The Only Resource That Increases In Value – Your Team
When you look around your facility at all the computers, servers, production equipment, warehouse equipment, your building, the only thing that is likely to appreciate in value year after year is your team. Developing employees can be a tremendous advantage to them, their careers, your operation, your customers, and ultimately a very nice benefit for the company overall.
But how can someone do this and his/her job too? If you are a supervisor or manager, it should already be a part of your job description. You should be blocking out time every week or two to meet individually with your employees to learn what is on their minds, make minor corrections to their work activities if needed (not hold back for months and let them have the ‘bag of goods’ at an annual review), and of course have team meetings as appropriate so the group hears the same announcements at the same time, they can learn about what each other is doing, and you can see how the dynamics of your group work in a ‘safe’ environment.
Whether you meet with your group or individual employees, remember to actively listen to their needs. Don’t check your emails, play with your phone, or finish a memo you should have done yesterday while they are speaking. Their time is for you to hear them and for you to help, direct, correct, or offer guidance if it is something outside of your area of influence. Hearing what they say, and repeating what you heard to demonstrate you are both on the same page is not simply hearing a person talk, and then telling them something totally unrelated. Failure to actively listen to your employees will distance you from them, and ultimately neither party will be happy.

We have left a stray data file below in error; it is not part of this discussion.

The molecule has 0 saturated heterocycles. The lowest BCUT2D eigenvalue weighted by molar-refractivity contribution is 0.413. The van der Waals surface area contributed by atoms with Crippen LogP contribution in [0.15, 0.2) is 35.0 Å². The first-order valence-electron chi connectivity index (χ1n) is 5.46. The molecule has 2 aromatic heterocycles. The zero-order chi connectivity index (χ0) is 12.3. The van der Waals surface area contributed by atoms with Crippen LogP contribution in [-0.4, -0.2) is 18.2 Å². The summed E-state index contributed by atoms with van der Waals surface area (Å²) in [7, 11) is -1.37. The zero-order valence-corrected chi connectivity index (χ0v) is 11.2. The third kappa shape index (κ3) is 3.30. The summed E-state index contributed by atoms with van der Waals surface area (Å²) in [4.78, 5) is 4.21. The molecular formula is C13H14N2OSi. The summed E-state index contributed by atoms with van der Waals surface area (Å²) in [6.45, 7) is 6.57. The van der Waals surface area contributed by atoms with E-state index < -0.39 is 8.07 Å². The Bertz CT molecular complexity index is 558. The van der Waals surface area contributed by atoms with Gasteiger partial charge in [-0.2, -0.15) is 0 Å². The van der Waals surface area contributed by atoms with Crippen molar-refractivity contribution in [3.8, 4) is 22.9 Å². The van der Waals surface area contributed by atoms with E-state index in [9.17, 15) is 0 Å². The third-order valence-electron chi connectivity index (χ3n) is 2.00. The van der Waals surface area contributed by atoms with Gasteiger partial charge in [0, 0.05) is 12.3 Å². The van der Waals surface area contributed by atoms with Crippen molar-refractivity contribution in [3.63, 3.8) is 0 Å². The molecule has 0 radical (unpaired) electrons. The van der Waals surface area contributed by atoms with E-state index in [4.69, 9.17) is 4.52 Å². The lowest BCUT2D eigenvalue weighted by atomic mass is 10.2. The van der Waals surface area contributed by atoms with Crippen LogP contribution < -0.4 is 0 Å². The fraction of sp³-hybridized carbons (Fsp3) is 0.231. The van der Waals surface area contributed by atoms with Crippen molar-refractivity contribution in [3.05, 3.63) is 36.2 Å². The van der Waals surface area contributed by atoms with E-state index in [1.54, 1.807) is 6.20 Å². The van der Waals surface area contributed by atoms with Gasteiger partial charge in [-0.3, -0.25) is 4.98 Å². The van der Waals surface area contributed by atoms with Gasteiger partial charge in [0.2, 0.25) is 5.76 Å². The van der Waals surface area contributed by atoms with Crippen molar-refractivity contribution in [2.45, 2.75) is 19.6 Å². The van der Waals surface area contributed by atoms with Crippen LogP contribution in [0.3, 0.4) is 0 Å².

When someone comes to you with bad or disturbing news, be happy! Not so much about the news, but because this employee is trusting you to help with the problem as long as you 1) act professionally, 2) don’t shoot the messenger, 3) try to do something about the issue(s) or help them get to the right people to address the problem, and 4) calmly discuss the situation with them to be sure it is a problem.
How many of you have tried management by walking/wandering around? If you want to stay in touch with your team members and witness how they are being received by other employees and departments, it is a good way to observe them first hand. It also gives a good sense of what they may be dealing with each day that was not coming out during one on one meetings. Communication is not easy, and most people have some type of improvement they could make to help get their points across more easily. Knowing their audience better (salary to hourly in many cases) should ensure the message is at the appropriate level for the people receiving it. It may seem obvious and common courtesy to do this, but speaking over someone’s head with technical terms, or confusing people with a long-winded story, when you could have said ‘the machine is running too fast’ is not as helpful as it should have been.
Your people really want to appreciate in value. If you don’t help them, another department or company may make the offer to do what you elected to overlook. What will your decision be?